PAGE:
The season of Pentecost, according to many liturgical traditions, stretches from Pentecost Sunday—50 days after Easter—all the way to the Feast of Christ the King, which marks the end of the church year. Christians generally regard Pentecost as the birth of the church, marked by the descent of the Holy Spirit that emboldened the hiding disciples to go public with their faith.
In some Jewish traditions, however, the celebration—known as Shavuot—is associated with the covenants God made with Noah post-Flood (Genesis 8-9), Abraham and the Israelites regarding a new homeland (Genesis 15), Moses on Mt. Sinai (Exodus 19-24), and David concerning his kingship (2 Samuel 7). It’s also called the “Feast of Oaths.”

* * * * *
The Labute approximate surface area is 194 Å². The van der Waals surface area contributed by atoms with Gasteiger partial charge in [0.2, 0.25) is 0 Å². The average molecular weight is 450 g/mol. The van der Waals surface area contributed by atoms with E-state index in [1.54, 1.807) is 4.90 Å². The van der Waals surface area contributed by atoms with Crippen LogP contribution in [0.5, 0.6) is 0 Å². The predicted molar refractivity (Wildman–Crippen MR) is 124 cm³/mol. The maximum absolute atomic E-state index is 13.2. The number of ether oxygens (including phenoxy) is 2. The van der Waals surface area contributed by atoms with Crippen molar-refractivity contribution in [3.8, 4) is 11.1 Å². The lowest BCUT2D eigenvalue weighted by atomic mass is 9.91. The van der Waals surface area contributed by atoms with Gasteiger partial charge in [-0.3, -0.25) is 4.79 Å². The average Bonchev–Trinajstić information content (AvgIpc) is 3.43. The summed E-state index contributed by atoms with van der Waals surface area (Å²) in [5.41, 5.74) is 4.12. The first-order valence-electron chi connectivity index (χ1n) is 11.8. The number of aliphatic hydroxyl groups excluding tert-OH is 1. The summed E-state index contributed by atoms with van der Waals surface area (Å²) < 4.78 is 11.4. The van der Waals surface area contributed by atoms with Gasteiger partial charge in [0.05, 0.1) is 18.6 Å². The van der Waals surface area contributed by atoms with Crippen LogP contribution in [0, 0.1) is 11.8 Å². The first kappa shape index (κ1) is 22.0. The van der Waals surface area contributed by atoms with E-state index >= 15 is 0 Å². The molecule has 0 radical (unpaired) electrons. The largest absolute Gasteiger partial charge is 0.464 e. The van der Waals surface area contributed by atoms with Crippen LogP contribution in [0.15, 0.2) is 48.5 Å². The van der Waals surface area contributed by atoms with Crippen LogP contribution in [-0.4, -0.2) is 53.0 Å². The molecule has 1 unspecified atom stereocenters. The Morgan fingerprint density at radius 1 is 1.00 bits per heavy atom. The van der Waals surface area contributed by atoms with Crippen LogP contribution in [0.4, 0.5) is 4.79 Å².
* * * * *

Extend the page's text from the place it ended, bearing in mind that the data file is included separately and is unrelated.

As a child in Catholic schools, I prepared for a “good confession” by performing what was called an “examination of conscience.” This primarily consisted of reviewing the Ten Commandments (as summarized in Exodus 20) and keeping a tally of how many I’d broken since my last confession. As a third- grader the sins outlined in the commandments were very exotic—adultery, murder, and of course “coveting your neighbor’s ass.” (I wasn’t sure what it meant, but it was fun to say.) My primary “sin” as a third-grader was a high recidivism rate when it came to failing to honor my father and mother. Despite the rocky start, the regular practice of an examination of conscience stayed with me, deepening and becoming more serious as an adult.
ONE PRACTICE I developed over the years is to write my own “examen,” as the Jesuits call it. I root it in the Ten Commandments, but it’s tailored to hold me more accountable to my peculiar tendencies to stray.